INDEPENDENT NEWS

Local Govt Act Review Promotes Water Privatisation

Published: Wed 29 Aug 2001 07:59 PM
Citizens beware! The path is being paved for the second wave of 'Rogernomics', to enable corporates to get their filthy hands on our remaining public property that is left in the hands of local government - through public-private-partnerships.
Hans Engelbert, General Secretary of the Public Services International, stated the global position very clearly in June 2001:
"Decision-makers are now under increasing pressure to contract the operation of water systems to the private sector, usually through a concession or management contract. The water division of the World Bank, the multinational water companies themselves, and bodies such as the Global Water partnership have all argued that the solution to water problems is always in the private sector - whether it is called privatisation, public-private-partnership (PPP) or private sector participation (PSP)
Here in New Zealand, under the Labour-Alliance coalition government, a 'consultation' document on the Local Government Act has been produced, which is promoting the privatisation of water services (and other services) through public-private partnerships.
Before the 1999 General Election both the Labour and Alliance parties stated their opposition to water privatisation. What is being proposed in this 'consultation' document represents an outrageous, treacherous 180 U turn.
"It is proposed that councils incorporate in their long term plans an assessment of services including drinking water, drainage, waste management, storm water, solid waste, waste disposal and other functions. It is proposed that the long term council plan would be reviewed and consulted on every three years to allow new elected representatives and the public to influence the council programme. The LTCP should include:
. identification of desired community outcomes, the role of the council in acheiving those outcomes through its services activities and policies, and partnerships with other territorial/regional organisations, central government, non-government organisations and the private sector that are being or will be pursued."
(Review of the Local Government Act 1974 Consultation Document Pg 39.)
If the Labour-Alliance coalition government were genuinely opposed to the privatisation of water (and other services), this 'consultation' document and ensuing legislation would enshrine the following principles:
"Water and sanitation systems are essential in sustaining life, in social progress, and for economic development. That access to water should not be left to market forces, which affect too heavily the basic questions of who gets water (only those who can afford to pay), the impact of water decisions on the environment, and a range of other questions. Water should remain a public good, owned and operated by the public sector." Hans Engelbert, General Secretary of the Public Services International, June 2001.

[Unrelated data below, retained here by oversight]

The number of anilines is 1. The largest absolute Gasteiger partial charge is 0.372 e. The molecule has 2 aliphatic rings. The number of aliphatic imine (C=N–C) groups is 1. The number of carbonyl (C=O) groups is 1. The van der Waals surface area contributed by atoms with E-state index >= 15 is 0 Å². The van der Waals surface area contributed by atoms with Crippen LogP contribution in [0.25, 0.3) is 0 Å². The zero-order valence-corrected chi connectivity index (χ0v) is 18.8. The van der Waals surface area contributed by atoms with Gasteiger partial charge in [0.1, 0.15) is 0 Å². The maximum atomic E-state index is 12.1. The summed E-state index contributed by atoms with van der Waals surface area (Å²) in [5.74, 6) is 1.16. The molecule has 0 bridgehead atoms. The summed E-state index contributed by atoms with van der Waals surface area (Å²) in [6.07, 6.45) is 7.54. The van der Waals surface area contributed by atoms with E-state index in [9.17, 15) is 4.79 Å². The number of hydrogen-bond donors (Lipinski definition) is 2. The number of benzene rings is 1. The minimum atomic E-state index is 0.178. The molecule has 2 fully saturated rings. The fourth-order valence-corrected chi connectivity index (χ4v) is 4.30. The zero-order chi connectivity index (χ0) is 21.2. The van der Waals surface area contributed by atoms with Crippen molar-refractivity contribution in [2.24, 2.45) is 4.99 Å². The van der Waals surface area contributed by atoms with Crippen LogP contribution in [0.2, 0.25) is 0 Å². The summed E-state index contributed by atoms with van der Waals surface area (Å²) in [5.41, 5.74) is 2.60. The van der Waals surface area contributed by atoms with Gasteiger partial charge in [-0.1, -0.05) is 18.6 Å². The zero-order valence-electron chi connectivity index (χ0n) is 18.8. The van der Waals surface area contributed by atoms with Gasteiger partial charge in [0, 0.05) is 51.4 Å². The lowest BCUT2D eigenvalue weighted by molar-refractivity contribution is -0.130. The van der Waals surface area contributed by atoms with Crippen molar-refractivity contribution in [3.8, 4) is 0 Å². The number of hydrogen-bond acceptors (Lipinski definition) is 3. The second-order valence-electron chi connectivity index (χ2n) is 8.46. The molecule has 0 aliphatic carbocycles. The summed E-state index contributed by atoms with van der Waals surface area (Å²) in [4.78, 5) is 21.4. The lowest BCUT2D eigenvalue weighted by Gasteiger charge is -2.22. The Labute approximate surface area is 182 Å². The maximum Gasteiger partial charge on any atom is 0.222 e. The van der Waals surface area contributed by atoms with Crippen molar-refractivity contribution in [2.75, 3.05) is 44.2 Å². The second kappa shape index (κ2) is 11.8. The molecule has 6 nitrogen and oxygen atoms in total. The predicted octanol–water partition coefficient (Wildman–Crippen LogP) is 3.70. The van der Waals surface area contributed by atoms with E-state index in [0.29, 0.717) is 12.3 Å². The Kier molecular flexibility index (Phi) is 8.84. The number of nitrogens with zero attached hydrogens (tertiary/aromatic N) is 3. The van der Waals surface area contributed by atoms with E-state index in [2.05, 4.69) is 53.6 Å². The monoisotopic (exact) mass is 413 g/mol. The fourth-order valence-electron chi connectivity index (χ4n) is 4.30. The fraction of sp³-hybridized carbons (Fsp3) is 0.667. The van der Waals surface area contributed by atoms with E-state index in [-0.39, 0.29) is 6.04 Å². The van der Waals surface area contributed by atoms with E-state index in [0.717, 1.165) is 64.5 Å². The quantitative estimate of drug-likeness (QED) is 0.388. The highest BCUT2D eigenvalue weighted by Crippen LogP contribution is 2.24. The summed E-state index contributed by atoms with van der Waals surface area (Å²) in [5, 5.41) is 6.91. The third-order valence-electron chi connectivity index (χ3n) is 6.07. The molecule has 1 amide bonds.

The Local Government Act must legislate against the privatisation of our water services. Politicians who don't publically and actively oppose privatisation will be seen as helping privatisation. Politicians who are reading this - beware! We are watching and are merciless on SELLOUTS.
Under the guise of 'modernising' the Local Government Act, changes are being advocated to give councils sweeping powers of 'general competence' which will give them pretty much a free rein to act even more blatantly on behalf of the 'community'. (IE: Big business and the very wealthy.) The public safeguard against these broader powers of 'general competence' is a sick joke. It is 'consultation'.
"It is proposed that the existing special consultative procedure become the basis for consultation. This may be supplemented by each council's own consultation policy.
The existing special consultative procedure requires thgat public notice of a proposal is given by the council and that the public is given 1-3 months to make submissions. The submissions must be heard at a council meeting open to the public. The counci's final decision after the hearing of submissions must also be made at a council meeting.
It is proposed that this procedure be modified to include a requirement for councils to acknowledge submissions and that councils would provide a response setting out the reasons for the council's decisions following condieration of submissions."
(Review of the Local Government Act 1974 Consultation Document Pg 41.)
People may care to remember that Papakura's water services were privatised under existing consultation procedures. Our Water Pressure Group experience of participating in the Auckland City Council Annual Plan public submission process, and in the public consultation process for the Auckland Region Water Review have been nothing more than a token, meaningless farce. Hundreds of hours have been spent collecting thousands of signatures - to be ignored. A majority of politicians were elected promising to dump commercialised Metrowater Ltd. Seven out of twenty broke their promises. No reprecussions. No laws that make politicians keep their promises. Sure you can vote them out, and get in another batch that don't keep their promises! They can do a lot of damage in three years!
Harder for politicians to ignore is the organisation of civil society, independently of political parties, using as back-up, direct action and civil disobedience.
Email a submission oposing public-private partnerships to lgareview@dia.govt.nz by 5.00pm Thursday 30 August.
More importantly, take direct action to give the politicians a message they can't ignore!! Send a postcard to Helen Clark pledging not to pay your next water bill, and unlike the majority of politicians - keep your word!
Penny Bright Media Spokesperson Auckland Water Pressure Group Ph: 828 4517 Fax: 828 4593

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